So the news broke today that the University of Miami is officially reviewing the eligibility of 15 student athletes. There is no mention of how many of the athletes are football players, but based on the recent allegations from former booster Nevin Shapiro, it seems that the list of involved players will be football heavy.
In the recent Yahoo! Sports article detailing the alleged violations at "The U," Shapiro listed the following current players as having taken improper benefits: Jacory Harris, Vaughn Telemaque, Ray Ray Armstrong, Travis Benjamin, Aldarius Johnson, Marcus Forston, Olivier Vernon, Marcus Robinson, Adewale Ojomo, Dyron Dye, JoJo Nicholas and Sean Spence. For those of you counting at home, that’s 11 projected starters including possible starting quarterback Jacory Harris (Harris was expected to compete with sophomore Stephen Morris for the starting job).
As for why this is all important to our Terps, the answer should be fairly obvious. Maryland opens its season against Miami under the bright lights of Byrd, September 5th. Today’s comments from Miami President Donna Shalala shed light on the "review" process and a potential time table:
"The Miami athletic compliance staff, in a joint effort with the NCAA, is now beginning the process of reviewing the eligibility of 15 current student-athletes," Shalala said. "With the season fast approaching I know our players, coaches and fans are eager to know the results. The process, however, must be deliberate and thorough to ensure its integrity."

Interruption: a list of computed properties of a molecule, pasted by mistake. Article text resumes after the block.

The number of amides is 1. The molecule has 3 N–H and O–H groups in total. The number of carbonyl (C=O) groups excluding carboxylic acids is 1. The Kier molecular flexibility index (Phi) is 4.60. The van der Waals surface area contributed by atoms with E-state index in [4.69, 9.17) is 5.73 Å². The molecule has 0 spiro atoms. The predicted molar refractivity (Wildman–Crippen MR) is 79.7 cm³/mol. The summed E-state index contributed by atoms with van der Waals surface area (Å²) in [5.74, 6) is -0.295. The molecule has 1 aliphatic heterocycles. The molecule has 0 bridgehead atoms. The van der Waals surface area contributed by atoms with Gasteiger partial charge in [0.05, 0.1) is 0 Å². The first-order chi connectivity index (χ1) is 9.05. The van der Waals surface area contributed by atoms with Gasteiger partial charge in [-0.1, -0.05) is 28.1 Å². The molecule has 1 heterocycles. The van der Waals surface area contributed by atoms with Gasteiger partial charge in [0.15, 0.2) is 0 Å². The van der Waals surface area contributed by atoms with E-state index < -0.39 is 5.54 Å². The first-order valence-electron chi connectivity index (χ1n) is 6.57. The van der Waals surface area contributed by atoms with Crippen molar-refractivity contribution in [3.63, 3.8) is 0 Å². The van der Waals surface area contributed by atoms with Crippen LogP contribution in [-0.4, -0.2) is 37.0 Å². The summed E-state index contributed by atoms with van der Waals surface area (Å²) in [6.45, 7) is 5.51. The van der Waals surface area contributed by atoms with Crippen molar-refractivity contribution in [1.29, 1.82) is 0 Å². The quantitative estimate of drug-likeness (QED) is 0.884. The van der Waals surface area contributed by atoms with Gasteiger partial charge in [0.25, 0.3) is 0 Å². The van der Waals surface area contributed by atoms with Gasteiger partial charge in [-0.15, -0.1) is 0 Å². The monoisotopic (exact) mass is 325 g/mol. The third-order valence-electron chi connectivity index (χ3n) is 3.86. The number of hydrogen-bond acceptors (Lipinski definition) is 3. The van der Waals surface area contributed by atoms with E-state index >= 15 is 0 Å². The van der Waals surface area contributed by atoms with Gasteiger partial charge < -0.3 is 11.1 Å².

How about adding Maryland fans to the list of those "eager to know the results?"
Deliberate and thorough is all well and good but I’m going to be thoroughly pissed if 12 ineligible players suit up for Miami on Labor Day, and then we happen to find out they all received improper benefits. Sure, the NCAA might scratch a potential win from Miami’s record books but that would do nothing to help Maryland’s record and season in the event of a loss.
It seems to me that if Yahoo! has 20,000 pages of business records, 5,000 pages of cell phone records, and over a 1,000 photographs backing up Nevin Shapiro’s statements, he’s probably telling the truth. And I don’t doubt for a second that most of the 12 named players probably took illegal benefits. That said, there is a concept of "innocent until proven guilty" in this country. And it would suck for kids who did nothing wrong to be held out of a big game like this.
I see both sides of the argument here, but I just find it unlikely that all (or at least most) of these guys are innocent. It would be a shame for Maryland to have to line up against 11 starters who will very likely be named ineligible weeks later.